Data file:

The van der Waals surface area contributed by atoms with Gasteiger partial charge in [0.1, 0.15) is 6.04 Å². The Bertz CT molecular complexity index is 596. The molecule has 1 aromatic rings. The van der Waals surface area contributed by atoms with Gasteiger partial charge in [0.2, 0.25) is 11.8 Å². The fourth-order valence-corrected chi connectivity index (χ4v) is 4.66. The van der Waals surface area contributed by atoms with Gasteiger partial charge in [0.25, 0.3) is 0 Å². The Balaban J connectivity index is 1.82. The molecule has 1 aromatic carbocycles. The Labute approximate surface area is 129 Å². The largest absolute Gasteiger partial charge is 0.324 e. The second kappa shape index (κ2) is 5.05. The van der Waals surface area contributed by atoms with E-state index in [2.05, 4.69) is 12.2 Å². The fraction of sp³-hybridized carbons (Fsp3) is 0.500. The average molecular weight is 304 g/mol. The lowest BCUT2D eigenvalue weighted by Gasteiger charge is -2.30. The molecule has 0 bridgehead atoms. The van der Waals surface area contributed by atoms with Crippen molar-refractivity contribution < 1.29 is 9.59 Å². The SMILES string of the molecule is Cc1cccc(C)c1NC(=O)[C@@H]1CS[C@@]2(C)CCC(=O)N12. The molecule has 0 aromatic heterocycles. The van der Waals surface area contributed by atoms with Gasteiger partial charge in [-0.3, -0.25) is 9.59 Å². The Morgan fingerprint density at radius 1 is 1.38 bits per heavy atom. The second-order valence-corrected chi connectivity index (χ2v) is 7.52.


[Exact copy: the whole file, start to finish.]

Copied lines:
The van der Waals surface area contributed by atoms with Gasteiger partial charge in [0.1, 0.15) is 6.04 Å². The Bertz CT molecular complexity index is 596. The molecule has 1 aromatic rings. The van der Waals surface area contributed by atoms with Gasteiger partial charge in [0.2, 0.25) is 11.8 Å². The fourth-order valence-corrected chi connectivity index (χ4v) is 4.66. The van der Waals surface area contributed by atoms with Gasteiger partial charge in [0.25, 0.3) is 0 Å². The Balaban J connectivity index is 1.82. The molecule has 1 aromatic carbocycles. The Labute approximate surface area is 129 Å². The largest absolute Gasteiger partial charge is 0.324 e. The second kappa shape index (κ2) is 5.05. The van der Waals surface area contributed by atoms with E-state index in [2.05, 4.69) is 12.2 Å². The fraction of sp³-hybridized carbons (Fsp3) is 0.500. The average molecular weight is 304 g/mol. The lowest BCUT2D eigenvalue weighted by Gasteiger charge is -2.30. The molecule has 0 bridgehead atoms. The van der Waals surface area contributed by atoms with Crippen molar-refractivity contribution < 1.29 is 9.59 Å². The SMILES string of the molecule is Cc1cccc(C)c1NC(=O)[C@@H]1CS[C@@]2(C)CCC(=O)N12. The molecule has 0 aromatic heterocycles. The van der Waals surface area contributed by atoms with Gasteiger partial charge in [-0.3, -0.25) is 9.59 Å². The Morgan fingerprint density at radius 1 is 1.38 bits per heavy atom. The second-order valence-corrected chi connectivity index (χ2v) is 7.52.